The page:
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I don't think you need to set up anything in your local DNS server, that just resolves local Active Directory DNS requests (or forwards them to an external DNS server, usually that of your ISP, when it can't resolve them itself). You edit the MX records on your external server at the hosting company to point to your Exchange Server's external IP address and Exchange does the rest (once you've done the steps in that guide). Make sure you open the right ports on your router/firewall to allow incoming on port 25.
 

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You're welcome dude. Had to do something in between reboots on this nightmare of a new 2003 Server rebuild I've been doing all day long, it was driving me bonkers [:D] The stuff that has gone wrong, you just couldn't make up! [:p]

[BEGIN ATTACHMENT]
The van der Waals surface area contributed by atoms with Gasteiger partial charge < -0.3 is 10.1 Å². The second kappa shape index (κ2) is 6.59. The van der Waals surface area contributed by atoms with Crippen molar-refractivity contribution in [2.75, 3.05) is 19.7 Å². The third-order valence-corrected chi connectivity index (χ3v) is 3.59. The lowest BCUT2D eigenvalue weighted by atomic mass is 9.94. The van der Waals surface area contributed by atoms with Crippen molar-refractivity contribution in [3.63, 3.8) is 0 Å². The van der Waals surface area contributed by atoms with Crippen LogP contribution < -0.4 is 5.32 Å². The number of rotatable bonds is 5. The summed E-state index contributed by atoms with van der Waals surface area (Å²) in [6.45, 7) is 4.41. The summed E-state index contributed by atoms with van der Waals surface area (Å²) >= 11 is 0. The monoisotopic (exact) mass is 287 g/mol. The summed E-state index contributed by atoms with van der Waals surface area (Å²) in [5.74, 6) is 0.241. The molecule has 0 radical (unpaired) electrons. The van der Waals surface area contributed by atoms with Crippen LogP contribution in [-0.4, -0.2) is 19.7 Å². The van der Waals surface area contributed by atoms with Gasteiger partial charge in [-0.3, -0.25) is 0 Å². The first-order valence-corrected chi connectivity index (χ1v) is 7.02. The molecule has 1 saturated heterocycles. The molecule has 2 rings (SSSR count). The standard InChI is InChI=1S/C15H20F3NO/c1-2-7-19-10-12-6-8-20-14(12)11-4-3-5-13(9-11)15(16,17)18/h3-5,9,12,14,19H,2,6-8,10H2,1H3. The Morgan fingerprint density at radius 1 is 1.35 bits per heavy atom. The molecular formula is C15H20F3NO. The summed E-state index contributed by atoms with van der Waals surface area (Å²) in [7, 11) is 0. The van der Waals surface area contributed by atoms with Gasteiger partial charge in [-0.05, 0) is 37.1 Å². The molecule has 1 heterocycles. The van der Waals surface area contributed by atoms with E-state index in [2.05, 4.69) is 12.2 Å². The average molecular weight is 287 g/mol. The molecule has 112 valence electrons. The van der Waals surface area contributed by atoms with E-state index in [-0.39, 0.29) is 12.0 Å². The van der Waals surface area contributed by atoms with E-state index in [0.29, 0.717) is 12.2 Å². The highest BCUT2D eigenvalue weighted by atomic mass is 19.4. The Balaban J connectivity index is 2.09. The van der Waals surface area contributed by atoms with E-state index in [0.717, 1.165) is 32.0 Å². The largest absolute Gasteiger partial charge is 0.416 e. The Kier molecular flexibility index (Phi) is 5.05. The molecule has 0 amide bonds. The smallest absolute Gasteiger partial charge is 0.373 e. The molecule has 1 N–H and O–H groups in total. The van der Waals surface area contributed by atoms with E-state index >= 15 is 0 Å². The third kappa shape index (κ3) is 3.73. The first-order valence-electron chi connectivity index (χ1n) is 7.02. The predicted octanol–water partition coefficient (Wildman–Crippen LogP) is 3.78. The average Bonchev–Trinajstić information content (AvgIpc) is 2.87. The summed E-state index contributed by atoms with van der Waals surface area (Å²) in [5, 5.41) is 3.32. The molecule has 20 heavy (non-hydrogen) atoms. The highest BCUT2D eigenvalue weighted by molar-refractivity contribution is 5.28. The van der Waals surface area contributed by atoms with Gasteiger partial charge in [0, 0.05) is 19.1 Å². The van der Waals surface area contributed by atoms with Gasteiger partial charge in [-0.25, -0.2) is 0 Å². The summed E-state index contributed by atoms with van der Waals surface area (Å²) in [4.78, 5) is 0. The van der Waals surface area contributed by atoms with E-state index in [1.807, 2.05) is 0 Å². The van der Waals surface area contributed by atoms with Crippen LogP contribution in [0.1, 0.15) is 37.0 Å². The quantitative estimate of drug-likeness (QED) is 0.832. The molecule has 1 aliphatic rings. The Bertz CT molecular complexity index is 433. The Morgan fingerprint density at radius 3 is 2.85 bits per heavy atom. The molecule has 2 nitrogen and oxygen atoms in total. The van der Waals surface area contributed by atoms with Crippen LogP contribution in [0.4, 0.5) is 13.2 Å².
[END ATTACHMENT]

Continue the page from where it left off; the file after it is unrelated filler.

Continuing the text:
First thing to do is find the source of this returned mail, whether it's from your web host's mail server or your Exchange Server. Check the mail header in the returned message, does it give any hint of having passed through an Exchange Server (there should be a trace of the server's host name in there somewhere), if so make sure you have sent your message to a valid user name on Exchange.

I find Outlook Express much easier than Outlook for examining mail headers. Highlight a message, then go to File > Properties then Details tab.
 

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P.S. DNS changes have to propagate around the world's DNS servers, if the DNS of the ISP from which you're sending the test message hasn't yet updated, your test mail will not reach its destination. Give it some time, check again tomorrow.
 
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